THIS AVALANCHE ADVISORY EXPIRED ON December 14, 2013 @ 6:54 am
Avalanche Advisory published on December 13, 2013 @ 6:54 am
Issued by Andy Anderson - Tahoe National Forest

On slopes steeper than 32 degrees, MODERATE avalanche danger exists on near and below treeline NW-N-NE aspects due to lingering persistent slabs. Human triggered persistent slabs remain possible. Remotely triggered avalanches can occur under these conditions. Some isolated areas of unstable snow may still remain on above treeline slopes as well.

In addition to the avalanche danger a myriad of season-ending obstacles still lurks just below the surface. Conservative terrain selection, careful snowpack evaluation, and conservative decision-making are essential.

1. Low

?

Above Treeline
Generally safe avalanche conditions. Watch for unstable snow on isolated terrain features.

2. Moderate

?

Near Treeline
Heightened avalanche conditions on specific terrain features. Evaluate snow and terrain carefully; identify features of concern.

2. Moderate

?

Below Treeline
Heightened avalanche conditions on specific terrain features. Evaluate snow and terrain carefully; identify features of concern.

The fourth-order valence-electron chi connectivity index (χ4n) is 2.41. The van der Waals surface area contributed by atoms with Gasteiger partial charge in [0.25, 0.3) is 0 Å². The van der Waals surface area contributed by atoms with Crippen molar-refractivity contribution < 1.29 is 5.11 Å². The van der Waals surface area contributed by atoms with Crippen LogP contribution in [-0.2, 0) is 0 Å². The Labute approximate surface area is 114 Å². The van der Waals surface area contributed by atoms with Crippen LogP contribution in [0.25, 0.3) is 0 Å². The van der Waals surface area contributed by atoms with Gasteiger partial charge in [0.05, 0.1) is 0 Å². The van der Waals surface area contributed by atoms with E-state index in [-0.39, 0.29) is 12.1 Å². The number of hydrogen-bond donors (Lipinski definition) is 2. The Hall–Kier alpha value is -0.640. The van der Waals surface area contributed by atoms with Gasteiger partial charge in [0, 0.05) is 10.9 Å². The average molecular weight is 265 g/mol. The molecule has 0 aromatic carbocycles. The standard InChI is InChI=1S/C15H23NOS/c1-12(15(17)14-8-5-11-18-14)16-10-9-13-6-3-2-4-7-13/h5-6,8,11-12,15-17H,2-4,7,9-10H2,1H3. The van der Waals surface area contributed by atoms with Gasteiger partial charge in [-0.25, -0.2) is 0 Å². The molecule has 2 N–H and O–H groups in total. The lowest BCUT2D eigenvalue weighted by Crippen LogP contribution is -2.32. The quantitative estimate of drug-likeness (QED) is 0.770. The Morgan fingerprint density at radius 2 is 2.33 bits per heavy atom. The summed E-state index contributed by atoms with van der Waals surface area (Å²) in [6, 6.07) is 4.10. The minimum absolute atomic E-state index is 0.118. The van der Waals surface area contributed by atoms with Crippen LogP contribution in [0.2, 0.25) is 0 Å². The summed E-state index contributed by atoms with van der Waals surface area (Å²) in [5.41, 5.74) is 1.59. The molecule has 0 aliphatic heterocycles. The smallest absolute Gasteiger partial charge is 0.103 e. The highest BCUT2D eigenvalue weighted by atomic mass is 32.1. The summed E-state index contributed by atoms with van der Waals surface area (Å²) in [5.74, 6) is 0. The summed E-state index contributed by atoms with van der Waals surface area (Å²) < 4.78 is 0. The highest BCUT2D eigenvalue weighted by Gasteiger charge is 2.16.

Heightened avalanche conditions on specific terrain features. Evaluate snow and terrain carefully; identify features of concern.
Avalanche Problem 1: Persistent Slab
  • Type ?
  • Aspect/Elevation ?
  • Likelihood ?
    Certain
    Very Likely
    Likely
    Possible
    Unlikely
  • Size ?
    Historic
    Very Large
    Large
    Small

Human triggered avalanches remain possible in near and below treeline terrain on NW-N-NE aspects where weak sugary snow exists under the snow that fell on Dec. 7th. While the vast majority of these persistent slabs exist in near and below treeline terrain, the possibility remains that some isolated areas above treeline where snow did not get scoured away earlier this season could pose a problem. The recent snow has enough cohesion to act as a soft slab sitting above the Dec 7th facets. Even though some data indicates that the snowpack has become less fragile, the additional weight of a person on a slope where this persistent weak layer/soft slab combination exists can still cause the slope to fracture. Unstable conditions like these take a long time to change and often catch people off-guard.

Since fractures can travel through the persistent weak layer, people can trigger persistent slabs remotely while standing in low angle terrain or on ridgelines or anywhere that the snowpack under their feet connects to steeper and/or deeper terrain. Wide propagation and avalanche activity on lower angle slopes to around 32 degrees remains possible below treeline.

recent observations

Another day of widespread collapsing and whumpfing yesterday near Red Lake on Carson Pass (more info, snowpit, video). These collapses happened when the weak sugary snow (Dec. 7th facets) below the recent new snow broke and a fracture propagated along the weak layer. Several of these whumpfs and and collapses happened near areas that had previously collapsed. Snowpit tests also indicated that when the facet layer breaks, the resulting fracture can travel along this persistent weak layer. Data also indicates that the snow layer above the Dec. 7th facets continues to represents a soft slab.